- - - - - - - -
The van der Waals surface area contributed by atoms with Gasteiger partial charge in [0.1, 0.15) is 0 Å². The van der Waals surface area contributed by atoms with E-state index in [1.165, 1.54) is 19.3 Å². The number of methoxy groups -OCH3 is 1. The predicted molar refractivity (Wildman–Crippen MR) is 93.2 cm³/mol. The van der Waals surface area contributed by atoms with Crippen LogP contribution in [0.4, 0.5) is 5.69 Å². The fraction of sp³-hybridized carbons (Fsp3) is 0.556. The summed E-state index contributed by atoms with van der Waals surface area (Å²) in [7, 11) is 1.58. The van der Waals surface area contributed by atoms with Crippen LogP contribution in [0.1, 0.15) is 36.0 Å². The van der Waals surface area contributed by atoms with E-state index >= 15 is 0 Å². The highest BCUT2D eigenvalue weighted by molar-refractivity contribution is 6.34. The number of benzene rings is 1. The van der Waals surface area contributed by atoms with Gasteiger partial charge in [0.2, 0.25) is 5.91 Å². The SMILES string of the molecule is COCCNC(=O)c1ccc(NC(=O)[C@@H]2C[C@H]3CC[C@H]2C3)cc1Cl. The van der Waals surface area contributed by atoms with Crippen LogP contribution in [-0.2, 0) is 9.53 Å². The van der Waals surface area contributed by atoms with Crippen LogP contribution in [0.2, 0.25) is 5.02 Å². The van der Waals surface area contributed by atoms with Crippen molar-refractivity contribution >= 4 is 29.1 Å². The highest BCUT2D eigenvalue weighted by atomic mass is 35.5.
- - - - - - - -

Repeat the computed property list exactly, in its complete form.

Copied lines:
The van der Waals surface area contributed by atoms with Gasteiger partial charge in [0.1, 0.15) is 0 Å². The van der Waals surface area contributed by atoms with E-state index in [1.165, 1.54) is 19.3 Å². The number of methoxy groups -OCH3 is 1. The predicted molar refractivity (Wildman–Crippen MR) is 93.2 cm³/mol. The van der Waals surface area contributed by atoms with Crippen LogP contribution in [0.4, 0.5) is 5.69 Å². The fraction of sp³-hybridized carbons (Fsp3) is 0.556. The summed E-state index contributed by atoms with van der Waals surface area (Å²) in [7, 11) is 1.58. The van der Waals surface area contributed by atoms with Crippen LogP contribution in [0.1, 0.15) is 36.0 Å². The van der Waals surface area contributed by atoms with E-state index >= 15 is 0 Å². The highest BCUT2D eigenvalue weighted by molar-refractivity contribution is 6.34. The number of benzene rings is 1. The van der Waals surface area contributed by atoms with Gasteiger partial charge in [0.2, 0.25) is 5.91 Å². The SMILES string of the molecule is COCCNC(=O)c1ccc(NC(=O)[C@@H]2C[C@H]3CC[C@H]2C3)cc1Cl. The van der Waals surface area contributed by atoms with Crippen LogP contribution in [-0.2, 0) is 9.53 Å². The van der Waals surface area contributed by atoms with Crippen LogP contribution in [0.2, 0.25) is 5.02 Å². The van der Waals surface area contributed by atoms with Crippen molar-refractivity contribution >= 4 is 29.1 Å². The highest BCUT2D eigenvalue weighted by atomic mass is 35.5.